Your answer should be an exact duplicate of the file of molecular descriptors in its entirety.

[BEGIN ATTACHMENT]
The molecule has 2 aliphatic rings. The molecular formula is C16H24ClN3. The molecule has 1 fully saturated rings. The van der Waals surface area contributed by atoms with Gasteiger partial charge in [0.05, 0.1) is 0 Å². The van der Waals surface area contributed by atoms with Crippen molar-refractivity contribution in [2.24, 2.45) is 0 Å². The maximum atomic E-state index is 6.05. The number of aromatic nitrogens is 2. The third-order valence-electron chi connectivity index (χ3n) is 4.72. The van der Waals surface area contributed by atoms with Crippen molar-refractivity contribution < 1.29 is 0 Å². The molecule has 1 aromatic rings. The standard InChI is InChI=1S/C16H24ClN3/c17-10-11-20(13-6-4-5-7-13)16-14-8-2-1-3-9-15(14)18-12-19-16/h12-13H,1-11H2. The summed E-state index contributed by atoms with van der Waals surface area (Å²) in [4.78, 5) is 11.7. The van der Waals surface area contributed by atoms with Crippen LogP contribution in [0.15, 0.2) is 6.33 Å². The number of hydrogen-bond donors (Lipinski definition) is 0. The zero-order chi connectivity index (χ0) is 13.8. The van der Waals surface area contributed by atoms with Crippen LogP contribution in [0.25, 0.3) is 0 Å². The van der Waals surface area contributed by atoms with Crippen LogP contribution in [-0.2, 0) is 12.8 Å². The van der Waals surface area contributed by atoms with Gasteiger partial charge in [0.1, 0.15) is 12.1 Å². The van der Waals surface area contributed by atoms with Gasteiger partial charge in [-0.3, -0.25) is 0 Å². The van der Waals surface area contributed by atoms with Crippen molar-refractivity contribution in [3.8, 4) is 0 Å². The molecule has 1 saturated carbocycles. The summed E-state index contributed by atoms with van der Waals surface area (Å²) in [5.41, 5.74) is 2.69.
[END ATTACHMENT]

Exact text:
The molecule has 2 aliphatic rings. The molecular formula is C16H24ClN3. The molecule has 1 fully saturated rings. The van der Waals surface area contributed by atoms with Gasteiger partial charge in [0.05, 0.1) is 0 Å². The van der Waals surface area contributed by atoms with Crippen molar-refractivity contribution in [2.24, 2.45) is 0 Å². The maximum atomic E-state index is 6.05. The number of aromatic nitrogens is 2. The third-order valence-electron chi connectivity index (χ3n) is 4.72. The van der Waals surface area contributed by atoms with Crippen molar-refractivity contribution < 1.29 is 0 Å². The molecule has 1 aromatic rings. The standard InChI is InChI=1S/C16H24ClN3/c17-10-11-20(13-6-4-5-7-13)16-14-8-2-1-3-9-15(14)18-12-19-16/h12-13H,1-11H2. The summed E-state index contributed by atoms with van der Waals surface area (Å²) in [4.78, 5) is 11.7. The van der Waals surface area contributed by atoms with Crippen LogP contribution in [0.15, 0.2) is 6.33 Å². The number of hydrogen-bond donors (Lipinski definition) is 0. The zero-order chi connectivity index (χ0) is 13.8. The van der Waals surface area contributed by atoms with Crippen LogP contribution in [0.25, 0.3) is 0 Å². The van der Waals surface area contributed by atoms with Crippen LogP contribution in [-0.2, 0) is 12.8 Å². The van der Waals surface area contributed by atoms with Gasteiger partial charge in [0.1, 0.15) is 12.1 Å². The van der Waals surface area contributed by atoms with Gasteiger partial charge in [-0.3, -0.25) is 0 Å². The van der Waals surface area contributed by atoms with Crippen molar-refractivity contribution in [3.8, 4) is 0 Å². The molecule has 1 saturated carbocycles. The summed E-state index contributed by atoms with van der Waals surface area (Å²) in [5.41, 5.74) is 2.69.